How the Titans pulled the stunner to beat Lamar Jackson, and what’s next – Tennessee Titans Blog

0
134


NASHVILLE, Tenn. — The Tennessee Titans faced the ultimate test when they took on the Baltimore Ravens‘ high-powered offense led by MVP front-runner Lamar Jackson in the divisional round of the playoffs Saturday. They did what few other teams could: They passed.

It wouldn’t be right to say the Titans stopped Jackson, because he accounted for 508 yards of total offense. The significant accomplishment was minimizing the explosive plays that Jackson has made a habit of creating that lead to touchdowns.

“They weren’t doing anything spectacular out there — nothing we’ve never seen before,” Jackson said.

How did Titans defensive coordinator Dean Pees frustrate the Ravens’ offense and help punch the Titans’ ticket to the AFC Championship Game?

Force Jackson to move laterally

The Titans wanted to make Jackson run from sideline to sideline rather than get upfield and pick up chunks of yards. They collapsed the interior and rushed with discipline on the outside to minimize escape lanes for Jackson.

“We saw when he [Jackson] gained yards he was getting them between the hashes and the numbers. We defended from number to number and made him go laterally. There weren’t big plays,” coach Mike Vrabel said after the game.

Safety Kenny Vaccaro said the goal was to string Jackson out toward the sideline to keep him from making spin moves or sudden cuts to make defenders miss. In essence, they cut down the space Jackson had to work with and used the sideline as an extra defender. Pees dialed up stunts and twists up front, resulting in sacks by defensive lineman Jurrell Casey and former Raven Kamalei Correa.

The defensive backs were physical with the receivers at the top of their routes, which helped disrupt the timing and forced Jackson to move around while the defensive front closed in on its target. The safeties — primarily Kevin Byard — played top-down coverage to minimize the deep passes Jackson found success with during the regular season.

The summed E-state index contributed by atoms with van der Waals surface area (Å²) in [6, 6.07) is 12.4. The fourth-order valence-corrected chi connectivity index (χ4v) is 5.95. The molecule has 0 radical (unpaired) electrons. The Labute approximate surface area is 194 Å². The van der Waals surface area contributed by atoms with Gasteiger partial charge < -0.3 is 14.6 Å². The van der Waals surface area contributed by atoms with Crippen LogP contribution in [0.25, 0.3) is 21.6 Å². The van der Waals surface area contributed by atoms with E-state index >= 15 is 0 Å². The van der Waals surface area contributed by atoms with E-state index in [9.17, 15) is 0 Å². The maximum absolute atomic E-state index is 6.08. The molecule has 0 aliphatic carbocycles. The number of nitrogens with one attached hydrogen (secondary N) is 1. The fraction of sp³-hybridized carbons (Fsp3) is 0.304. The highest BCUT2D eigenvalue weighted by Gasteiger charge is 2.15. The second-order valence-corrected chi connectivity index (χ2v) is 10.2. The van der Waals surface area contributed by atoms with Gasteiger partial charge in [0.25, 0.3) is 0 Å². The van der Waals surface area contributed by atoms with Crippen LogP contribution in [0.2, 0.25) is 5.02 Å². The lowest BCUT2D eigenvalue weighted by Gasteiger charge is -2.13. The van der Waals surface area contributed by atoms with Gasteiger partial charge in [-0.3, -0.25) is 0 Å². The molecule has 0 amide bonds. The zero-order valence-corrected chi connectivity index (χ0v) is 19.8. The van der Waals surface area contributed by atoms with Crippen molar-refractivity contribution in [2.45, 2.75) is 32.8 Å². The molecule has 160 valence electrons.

Jumping to an early lead

Another key for the defense was securing the early 14-0 lead. Both touchdowns came off turnovers, causing Ravens offensive coordinator Greg Roman to get away from running the football. Jackson attempted 59 passes against the Titans after attempting 40 passes just once during the regular season.

“They forced us out of our comfort zone a little bit,” Ravens receiver Miles Boykin said. “We really haven’t played a lot from behind. We got down by two touchdowns, and it was kind of hard for us to fight back into the game and stick to our play.”

Roman used the rushing attack to generate explosive plays on the ground and in the air via play-action passes during the regular season. The Ravens ran the ball only 29 times on Saturday with some coming from Jackson scrambling. That’s a far cry from the Baltimore attack that averaged 206 rushing yards per game and 37.1 attempts, both league highs. The early lead made Roman’s playcalling one dimensional and allowed Pees to focus on stopping the pass by using packages that featured more defensive backs.

Fourth-down struggles and turnovers

A critical moment came early in the game, when Byard intercepted a Jackson pass that bounced off the hands of Ravens tight end Mark Andrews, which set up Jonnu Smith‘s fantastic one-handed touchdown reception to give Tennessee a 7-0 lead.



Source : ESPN